Descience draws from a wide spectrum of scientists and designers with a range of experience - from budding to established designers with their own labels, and from science students to scientists with major publications to their names. Also represented are those who utilize tools created by scientific research, applied to other disciplines such as medicine and environmental health. However, creativity and inspiration can be found throughout this competition regardless of age and previous work.
One of the younger pairs to take part in Descience, Cheval Noir (“black horse” in French) is comprised of Lasell College student Amy Leu and environmental scientist Jaime de Sousa. The self-declared “underdogs” of the competition, Amy is an undergraduate student and Jaime has moved away from actively pursuing research, instead using scientific tools to measure toxic substances in peoples’ living and work environments. While not the most experienced participants in the competition, a quick look at their amazing images reveals that their creativity and strength of collaboration easily stands up to that of the other pairs.
Cheval Noir’s submission draws inspiration from Jaime’s work with the Environmental Protection Agency (EPA), in which he seeks out and tests for poisonous lead paint – a type of pigment commonly used in buildings prior to a ban in 1978. With its elaborate crackle patterns and delicate flaking, lead paint has a certain beauty that belies its dangerous nature. Exposure to high levels of lead can cause developmental disorders in children, as well as nervous system and organ damage in both children and adults. Very high levels can cause seizures, unconsciousness, and even death.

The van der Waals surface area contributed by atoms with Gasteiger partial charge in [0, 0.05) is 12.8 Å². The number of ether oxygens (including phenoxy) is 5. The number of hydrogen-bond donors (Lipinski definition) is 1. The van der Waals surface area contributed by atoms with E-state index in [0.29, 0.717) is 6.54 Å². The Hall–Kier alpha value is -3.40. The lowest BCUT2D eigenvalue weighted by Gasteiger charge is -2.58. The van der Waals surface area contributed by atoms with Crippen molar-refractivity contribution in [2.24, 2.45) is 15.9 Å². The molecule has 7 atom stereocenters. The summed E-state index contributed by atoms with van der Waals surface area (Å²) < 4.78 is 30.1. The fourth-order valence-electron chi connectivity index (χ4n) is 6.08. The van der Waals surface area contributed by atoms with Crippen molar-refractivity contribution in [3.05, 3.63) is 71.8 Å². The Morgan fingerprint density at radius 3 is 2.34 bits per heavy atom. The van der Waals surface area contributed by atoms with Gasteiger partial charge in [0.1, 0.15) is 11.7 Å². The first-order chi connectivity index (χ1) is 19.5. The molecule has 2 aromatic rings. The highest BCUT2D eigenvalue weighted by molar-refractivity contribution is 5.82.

Amy was initially drawn to photos that Jaime posted of lead paint - cracking, peeling, and showing signs of age and decay yet revealing captivating patterns in the process. The two immediately met and Jaime threw all sorts of ideas at Amy, who then quickly sketched some initial ideas that morphed as the conversation between the two deepened. In its current state, Cheval Noir’s look is punctuated by white flakes that cascade from the head down to the shoulders, and a web of rhinestones reminiscent of cracking paint that is slightly hidden away on either side of the body - similar to the hidden risks of lead paint itself. The jumpsuit draws from protective suits worn in the field, while the color of the garment takes its cue from the colored strips used to test for lead.
For all of the clear design inspirations taken from Jaime’s fieldwork, Cheval Noir has been careful not to be too literal with how they communicate this area of environmental science through fashion. They have deliberately maintained a degree of abstraction between science and fashion, drawing viewers deeper into the work and encouraging them to mentally unpack the garment and explore how science might have inspired the visual elements of the design.
Through this collaboration, both Amy and Jaime were able to engage in a process of creative exploration into fields that neither had previously had access to. For their viewers, Cheval Noir hopes that they will inspire people to be more adventurous with their clothing choices (bringing back jumpsuits, for instance) and have the courage to play with and create from unexpected sources.